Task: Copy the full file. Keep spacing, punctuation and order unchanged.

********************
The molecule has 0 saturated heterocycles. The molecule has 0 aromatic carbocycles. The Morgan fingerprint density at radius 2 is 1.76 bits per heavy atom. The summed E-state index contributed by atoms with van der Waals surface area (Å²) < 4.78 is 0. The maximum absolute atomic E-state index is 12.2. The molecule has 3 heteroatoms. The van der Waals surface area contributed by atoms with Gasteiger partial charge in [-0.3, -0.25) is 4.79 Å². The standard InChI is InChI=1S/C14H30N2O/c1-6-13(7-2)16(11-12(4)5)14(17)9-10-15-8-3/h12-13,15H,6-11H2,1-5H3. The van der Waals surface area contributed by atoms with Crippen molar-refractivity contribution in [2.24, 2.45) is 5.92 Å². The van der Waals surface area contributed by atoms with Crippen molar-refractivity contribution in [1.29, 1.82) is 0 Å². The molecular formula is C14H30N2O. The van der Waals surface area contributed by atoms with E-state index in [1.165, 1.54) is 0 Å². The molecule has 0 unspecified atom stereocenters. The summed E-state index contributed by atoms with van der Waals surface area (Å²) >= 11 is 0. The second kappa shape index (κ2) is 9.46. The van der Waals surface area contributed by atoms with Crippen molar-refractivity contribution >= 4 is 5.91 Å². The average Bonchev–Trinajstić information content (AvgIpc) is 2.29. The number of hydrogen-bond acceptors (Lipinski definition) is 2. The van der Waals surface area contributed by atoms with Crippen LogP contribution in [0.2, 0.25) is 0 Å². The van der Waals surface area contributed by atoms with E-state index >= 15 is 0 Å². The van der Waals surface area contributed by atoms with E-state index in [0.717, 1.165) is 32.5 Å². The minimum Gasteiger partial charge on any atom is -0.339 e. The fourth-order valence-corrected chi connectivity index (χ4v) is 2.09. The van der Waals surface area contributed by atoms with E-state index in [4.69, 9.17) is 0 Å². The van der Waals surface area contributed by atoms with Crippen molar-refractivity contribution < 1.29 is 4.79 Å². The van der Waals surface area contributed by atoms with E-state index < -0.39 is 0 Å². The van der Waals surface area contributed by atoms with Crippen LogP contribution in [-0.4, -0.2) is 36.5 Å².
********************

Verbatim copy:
The molecule has 0 saturated heterocycles. The molecule has 0 aromatic carbocycles. The Morgan fingerprint density at radius 2 is 1.76 bits per heavy atom. The summed E-state index contributed by atoms with van der Waals surface area (Å²) < 4.78 is 0. The maximum absolute atomic E-state index is 12.2. The molecule has 3 heteroatoms. The van der Waals surface area contributed by atoms with Gasteiger partial charge in [-0.3, -0.25) is 4.79 Å². The standard InChI is InChI=1S/C14H30N2O/c1-6-13(7-2)16(11-12(4)5)14(17)9-10-15-8-3/h12-13,15H,6-11H2,1-5H3. The van der Waals surface area contributed by atoms with Crippen molar-refractivity contribution in [2.24, 2.45) is 5.92 Å². The van der Waals surface area contributed by atoms with Crippen molar-refractivity contribution in [1.29, 1.82) is 0 Å². The molecular formula is C14H30N2O. The van der Waals surface area contributed by atoms with E-state index in [1.165, 1.54) is 0 Å². The molecule has 0 unspecified atom stereocenters. The summed E-state index contributed by atoms with van der Waals surface area (Å²) >= 11 is 0. The second kappa shape index (κ2) is 9.46. The van der Waals surface area contributed by atoms with Crippen molar-refractivity contribution >= 4 is 5.91 Å². The average Bonchev–Trinajstić information content (AvgIpc) is 2.29. The number of hydrogen-bond acceptors (Lipinski definition) is 2. The van der Waals surface area contributed by atoms with Crippen LogP contribution in [0.2, 0.25) is 0 Å². The van der Waals surface area contributed by atoms with E-state index >= 15 is 0 Å². The van der Waals surface area contributed by atoms with E-state index in [0.717, 1.165) is 32.5 Å². The minimum Gasteiger partial charge on any atom is -0.339 e. The fourth-order valence-corrected chi connectivity index (χ4v) is 2.09. The van der Waals surface area contributed by atoms with E-state index in [4.69, 9.17) is 0 Å². The van der Waals surface area contributed by atoms with Crippen molar-refractivity contribution < 1.29 is 4.79 Å². The van der Waals surface area contributed by atoms with E-state index < -0.39 is 0 Å². The van der Waals surface area contributed by atoms with Crippen LogP contribution in [-0.4, -0.2) is 36.5 Å².